Another key attractive feature of NCV is its relatively robust leverage profile. More than 90% of the fund’s borrowing profile is sourced via preferred stock. Unlike bank-facing leverage instruments such as repos and credit facilities, preferred stocks cannot force the fund to deleverage. Of course, the fund can choose to do so as a discretionary decision and there can be distribution suspension for common shareholders but the asset coverage requirements of preferred stocks are fairly loose. They can allow the fund to breach its coverage ratio without having to sell down assets in an unattractive market environment. Bank-facing leverage instruments, on the other hand, can force the borrower to immediately deleverage, as we saw with a number of mREITs earlier in the year. This has allowed the fund to maintain its borrowing level into and out of the drawdown.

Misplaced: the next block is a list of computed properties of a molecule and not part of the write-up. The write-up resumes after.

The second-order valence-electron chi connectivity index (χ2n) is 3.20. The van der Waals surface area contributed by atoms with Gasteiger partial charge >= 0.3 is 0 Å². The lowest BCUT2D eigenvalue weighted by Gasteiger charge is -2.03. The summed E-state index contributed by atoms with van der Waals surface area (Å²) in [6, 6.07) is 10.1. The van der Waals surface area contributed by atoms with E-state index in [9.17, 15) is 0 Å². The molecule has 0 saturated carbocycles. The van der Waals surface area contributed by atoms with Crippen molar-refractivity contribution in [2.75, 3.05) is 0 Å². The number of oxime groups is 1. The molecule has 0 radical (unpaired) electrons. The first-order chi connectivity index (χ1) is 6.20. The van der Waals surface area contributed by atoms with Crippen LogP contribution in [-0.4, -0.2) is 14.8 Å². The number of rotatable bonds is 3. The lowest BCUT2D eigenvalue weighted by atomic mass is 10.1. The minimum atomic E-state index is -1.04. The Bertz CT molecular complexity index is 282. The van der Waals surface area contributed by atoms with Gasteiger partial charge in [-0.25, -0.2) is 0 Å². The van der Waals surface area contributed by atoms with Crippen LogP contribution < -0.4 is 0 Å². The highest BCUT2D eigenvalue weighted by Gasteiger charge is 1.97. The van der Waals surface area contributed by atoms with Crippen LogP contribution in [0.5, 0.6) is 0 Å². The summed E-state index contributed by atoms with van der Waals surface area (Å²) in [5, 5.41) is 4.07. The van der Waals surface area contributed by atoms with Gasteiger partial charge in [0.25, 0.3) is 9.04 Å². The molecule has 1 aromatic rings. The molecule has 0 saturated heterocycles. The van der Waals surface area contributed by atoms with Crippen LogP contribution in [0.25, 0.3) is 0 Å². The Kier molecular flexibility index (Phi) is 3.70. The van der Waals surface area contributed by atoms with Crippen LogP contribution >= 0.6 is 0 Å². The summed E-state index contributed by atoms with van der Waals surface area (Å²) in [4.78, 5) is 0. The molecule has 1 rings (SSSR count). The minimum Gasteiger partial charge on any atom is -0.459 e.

This combination of a “growthy” portion of the portfolio and a more robust leverage profile is what, in our view, has allowed the fund’s NAV to perform strongly over the past year, rising over 7%. The fund has outperformed the sector in NAV terms by nearly 4.5% over the past year.

A Look At Income

A key question for investors is how much the fund is generating in income and whether it is covering its distribution.

There are basically two ways to gauge fund income levels and distribution coverage: a naive backward-looking approach and a forward-looking approach. The advantage of the backward-looking approach is that it’s fairly straightforward – all we need to do is take the fund’s net investment income of $41.1m from the latest shareholder report and divide it by its total distributions of $57.8m to get to an 81% distribution coverage.